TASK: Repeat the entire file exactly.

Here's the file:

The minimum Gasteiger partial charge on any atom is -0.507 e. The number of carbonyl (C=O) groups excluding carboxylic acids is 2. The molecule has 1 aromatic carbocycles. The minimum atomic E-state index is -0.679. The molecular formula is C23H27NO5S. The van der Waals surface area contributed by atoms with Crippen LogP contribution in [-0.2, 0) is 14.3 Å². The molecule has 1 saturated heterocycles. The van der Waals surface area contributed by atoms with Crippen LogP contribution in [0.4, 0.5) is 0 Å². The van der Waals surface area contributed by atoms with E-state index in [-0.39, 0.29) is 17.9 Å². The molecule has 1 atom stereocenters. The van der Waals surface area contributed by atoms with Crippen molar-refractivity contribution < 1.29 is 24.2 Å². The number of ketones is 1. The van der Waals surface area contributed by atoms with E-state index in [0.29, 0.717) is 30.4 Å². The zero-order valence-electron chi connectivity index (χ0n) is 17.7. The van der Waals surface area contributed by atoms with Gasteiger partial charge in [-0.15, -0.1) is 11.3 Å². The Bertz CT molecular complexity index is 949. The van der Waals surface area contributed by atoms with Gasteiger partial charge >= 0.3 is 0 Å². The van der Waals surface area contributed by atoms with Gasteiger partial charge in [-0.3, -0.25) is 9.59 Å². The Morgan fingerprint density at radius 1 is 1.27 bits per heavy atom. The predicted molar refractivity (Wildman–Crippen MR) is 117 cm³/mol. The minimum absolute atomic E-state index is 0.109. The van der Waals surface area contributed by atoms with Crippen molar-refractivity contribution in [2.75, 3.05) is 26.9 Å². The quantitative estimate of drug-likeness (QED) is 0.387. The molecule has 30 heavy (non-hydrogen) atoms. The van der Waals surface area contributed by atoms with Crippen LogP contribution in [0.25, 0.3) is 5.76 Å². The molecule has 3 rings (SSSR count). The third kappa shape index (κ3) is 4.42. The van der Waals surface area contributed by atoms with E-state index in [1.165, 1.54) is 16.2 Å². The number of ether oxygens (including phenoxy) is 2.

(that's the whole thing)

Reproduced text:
The minimum Gasteiger partial charge on any atom is -0.507 e. The number of carbonyl (C=O) groups excluding carboxylic acids is 2. The molecule has 1 aromatic carbocycles. The minimum atomic E-state index is -0.679. The molecular formula is C23H27NO5S. The van der Waals surface area contributed by atoms with Crippen LogP contribution in [-0.2, 0) is 14.3 Å². The molecule has 1 saturated heterocycles. The van der Waals surface area contributed by atoms with Crippen LogP contribution in [0.4, 0.5) is 0 Å². The van der Waals surface area contributed by atoms with E-state index in [-0.39, 0.29) is 17.9 Å². The molecule has 1 atom stereocenters. The van der Waals surface area contributed by atoms with Crippen molar-refractivity contribution < 1.29 is 24.2 Å². The number of ketones is 1. The van der Waals surface area contributed by atoms with E-state index in [0.29, 0.717) is 30.4 Å². The zero-order valence-electron chi connectivity index (χ0n) is 17.7. The van der Waals surface area contributed by atoms with Gasteiger partial charge in [-0.15, -0.1) is 11.3 Å². The Bertz CT molecular complexity index is 949. The van der Waals surface area contributed by atoms with Gasteiger partial charge >= 0.3 is 0 Å². The van der Waals surface area contributed by atoms with Gasteiger partial charge in [-0.3, -0.25) is 9.59 Å². The Morgan fingerprint density at radius 1 is 1.27 bits per heavy atom. The predicted molar refractivity (Wildman–Crippen MR) is 117 cm³/mol. The minimum absolute atomic E-state index is 0.109. The van der Waals surface area contributed by atoms with Crippen molar-refractivity contribution in [2.75, 3.05) is 26.9 Å². The quantitative estimate of drug-likeness (QED) is 0.387. The molecule has 30 heavy (non-hydrogen) atoms. The van der Waals surface area contributed by atoms with Crippen LogP contribution in [0.25, 0.3) is 5.76 Å². The molecule has 3 rings (SSSR count). The third kappa shape index (κ3) is 4.42. The van der Waals surface area contributed by atoms with E-state index in [1.165, 1.54) is 16.2 Å². The number of ether oxygens (including phenoxy) is 2.